Yesterday Greg and I took some time to celebrate his post exam freedom and just reconnect. It was a much needed experience that required some selfies:
I was particularly intrigued by the amount of social media “traction” these pictures were getting. So many likes, from so many of our friends.
But no-one knows what really happened that day. How I had such an awful day. How we fought. Had a long crying conversation together. How I expressed my concerns that we’d become boring, and a little bit distant. How I was super vulnerable and weepy and the tears just wouldn’t stop streaming down my face, even once our discussion had concluded. (And listen, I’m really not “that” type of girl)
Because we don’t air our dirty laundry. Nobody knows these things. Our Social Media profiles are like our personal little “highlights” real. I don’t think that’s a bad thing. I like to remember the good times and memories. Selfies are for the smiley moments, not the mopey ones. While a difficult discussion and a bit of a cry might shape me into thinking of something differently, I don’t need to remember the sadness.
It just got me thinking, and I found it very interesting regarding what we choose to show the world. I know I do it. I love posting happy pictures of Greg and I. Certain things are for Facebook, some for twitter, some for instagram, some for the blog, and some for a combination of the above. I’ve also come across so many articles in magazines about Social Media envy. You’ve never thought that there could be such a thing? Those feelings when you see someone just got engaged/married/had a baby/bought a house/got a new job? We all see these things.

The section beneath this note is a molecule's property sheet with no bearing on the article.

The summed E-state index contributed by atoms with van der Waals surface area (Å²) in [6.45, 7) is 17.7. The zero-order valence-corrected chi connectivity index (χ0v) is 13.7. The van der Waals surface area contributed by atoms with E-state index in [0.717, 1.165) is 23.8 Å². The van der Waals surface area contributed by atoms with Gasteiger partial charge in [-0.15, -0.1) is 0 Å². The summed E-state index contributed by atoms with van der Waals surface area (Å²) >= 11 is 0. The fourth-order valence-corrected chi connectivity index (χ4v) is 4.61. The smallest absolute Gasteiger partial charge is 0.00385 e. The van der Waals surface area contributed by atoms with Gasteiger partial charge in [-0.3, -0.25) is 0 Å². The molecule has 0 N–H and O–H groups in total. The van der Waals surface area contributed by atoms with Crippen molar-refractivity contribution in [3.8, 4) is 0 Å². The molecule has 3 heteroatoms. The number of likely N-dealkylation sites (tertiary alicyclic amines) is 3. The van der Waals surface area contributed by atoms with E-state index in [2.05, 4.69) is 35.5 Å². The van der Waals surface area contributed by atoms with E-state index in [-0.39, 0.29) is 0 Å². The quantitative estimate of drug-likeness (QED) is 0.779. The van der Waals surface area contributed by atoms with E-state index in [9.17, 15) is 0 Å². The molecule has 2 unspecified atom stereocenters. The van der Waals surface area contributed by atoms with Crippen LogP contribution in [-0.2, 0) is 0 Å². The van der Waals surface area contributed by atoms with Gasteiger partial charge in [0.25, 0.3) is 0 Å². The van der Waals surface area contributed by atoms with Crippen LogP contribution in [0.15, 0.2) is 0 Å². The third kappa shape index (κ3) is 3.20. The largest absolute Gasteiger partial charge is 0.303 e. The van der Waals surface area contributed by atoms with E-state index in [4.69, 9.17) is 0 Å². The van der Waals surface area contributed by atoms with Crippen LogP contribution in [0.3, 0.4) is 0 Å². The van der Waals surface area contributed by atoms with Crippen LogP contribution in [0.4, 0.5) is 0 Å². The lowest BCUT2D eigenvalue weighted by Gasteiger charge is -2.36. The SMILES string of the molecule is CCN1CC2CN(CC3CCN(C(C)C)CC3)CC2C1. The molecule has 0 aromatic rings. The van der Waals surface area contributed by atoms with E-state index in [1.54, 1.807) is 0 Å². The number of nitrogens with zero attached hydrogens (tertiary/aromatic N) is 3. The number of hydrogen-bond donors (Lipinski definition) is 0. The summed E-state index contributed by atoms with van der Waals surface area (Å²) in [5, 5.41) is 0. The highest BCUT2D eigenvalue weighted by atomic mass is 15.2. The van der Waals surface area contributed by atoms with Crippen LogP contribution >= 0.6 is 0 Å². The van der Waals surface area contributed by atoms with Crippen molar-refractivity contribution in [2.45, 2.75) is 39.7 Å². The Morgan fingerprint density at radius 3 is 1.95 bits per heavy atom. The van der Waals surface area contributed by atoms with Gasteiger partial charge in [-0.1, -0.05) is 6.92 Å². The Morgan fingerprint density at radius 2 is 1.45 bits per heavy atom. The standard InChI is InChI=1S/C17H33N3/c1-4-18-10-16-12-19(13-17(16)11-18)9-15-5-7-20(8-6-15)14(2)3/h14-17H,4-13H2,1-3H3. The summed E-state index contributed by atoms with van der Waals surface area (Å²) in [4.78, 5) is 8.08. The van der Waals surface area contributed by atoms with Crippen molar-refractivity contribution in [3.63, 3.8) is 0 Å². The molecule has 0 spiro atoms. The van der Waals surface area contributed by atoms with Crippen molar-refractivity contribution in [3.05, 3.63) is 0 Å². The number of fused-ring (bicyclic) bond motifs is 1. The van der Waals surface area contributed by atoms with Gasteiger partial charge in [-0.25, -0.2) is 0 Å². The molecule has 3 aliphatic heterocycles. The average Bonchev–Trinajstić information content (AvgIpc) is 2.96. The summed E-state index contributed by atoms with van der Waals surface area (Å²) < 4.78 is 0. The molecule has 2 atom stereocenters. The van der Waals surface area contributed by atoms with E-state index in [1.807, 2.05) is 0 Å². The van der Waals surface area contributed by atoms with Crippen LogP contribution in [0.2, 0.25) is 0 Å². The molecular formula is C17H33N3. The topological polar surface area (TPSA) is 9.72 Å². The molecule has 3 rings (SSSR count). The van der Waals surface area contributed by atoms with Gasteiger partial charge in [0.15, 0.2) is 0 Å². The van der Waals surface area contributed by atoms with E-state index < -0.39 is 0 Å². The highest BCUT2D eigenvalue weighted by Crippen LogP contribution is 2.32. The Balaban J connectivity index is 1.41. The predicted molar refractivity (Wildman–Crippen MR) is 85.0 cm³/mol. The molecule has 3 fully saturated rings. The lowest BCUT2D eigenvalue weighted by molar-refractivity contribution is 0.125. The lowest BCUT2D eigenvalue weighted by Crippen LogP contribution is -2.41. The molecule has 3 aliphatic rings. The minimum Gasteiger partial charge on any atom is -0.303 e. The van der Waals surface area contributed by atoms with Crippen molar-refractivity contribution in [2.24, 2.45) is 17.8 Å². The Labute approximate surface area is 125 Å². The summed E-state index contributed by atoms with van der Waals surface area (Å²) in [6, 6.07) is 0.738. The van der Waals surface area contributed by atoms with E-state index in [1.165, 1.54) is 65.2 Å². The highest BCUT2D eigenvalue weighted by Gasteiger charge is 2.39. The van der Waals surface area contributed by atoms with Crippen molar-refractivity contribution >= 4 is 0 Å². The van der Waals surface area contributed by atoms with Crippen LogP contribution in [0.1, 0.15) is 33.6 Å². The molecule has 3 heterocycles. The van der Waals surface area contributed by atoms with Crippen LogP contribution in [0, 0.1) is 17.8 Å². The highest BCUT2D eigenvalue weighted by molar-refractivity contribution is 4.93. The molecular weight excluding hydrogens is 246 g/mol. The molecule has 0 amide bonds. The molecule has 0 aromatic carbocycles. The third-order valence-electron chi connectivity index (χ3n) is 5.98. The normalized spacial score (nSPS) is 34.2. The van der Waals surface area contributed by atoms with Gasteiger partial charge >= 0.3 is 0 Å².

But you just don’t know, do you. I guess you need to give people the benefit of the doubt. Everybody has their own struggles, and I know that if (as the old saying goes) we all threw them into a pile, and saw the problems of others – we’d very promptly pick our own ones back up, and be very thankful for them.
Some ladies bloggers on twitter the other day hosted #nofilterday and encouraged people to share pictures of themselves first thing in the morning before their coffee, without make up, or that pile of dishes that got left in the sink, the mess in their homes. A reminder that we’re not all perfect, despite what is “perceived” online (and sometimes even in person).
Greg and I are fun people individually, and also as a couple. We like to do fun things and take pictures while we’re out, as little reminders to ourselves. Even in person we are light-hearted, laugh at one another and joke around. But it’s not always like that. Our relationship isn’t perfect. It’s just that you don’t need to parade these things into internet-universe. It’s not about being “fake” or about censoring our lives (and relationship), it’s just that some things are personal and we like to keep them private.
We’re incredibly happy and in love and all that jazz. But we’re also real, we also fight, we also argue, we also cry. Sometimes we’re mean, we make sure to apologise, to acknowledge when we’re wrong and when to listen. And sometimes we get all of that really wrong. We’re not perfect, but I like us a lot.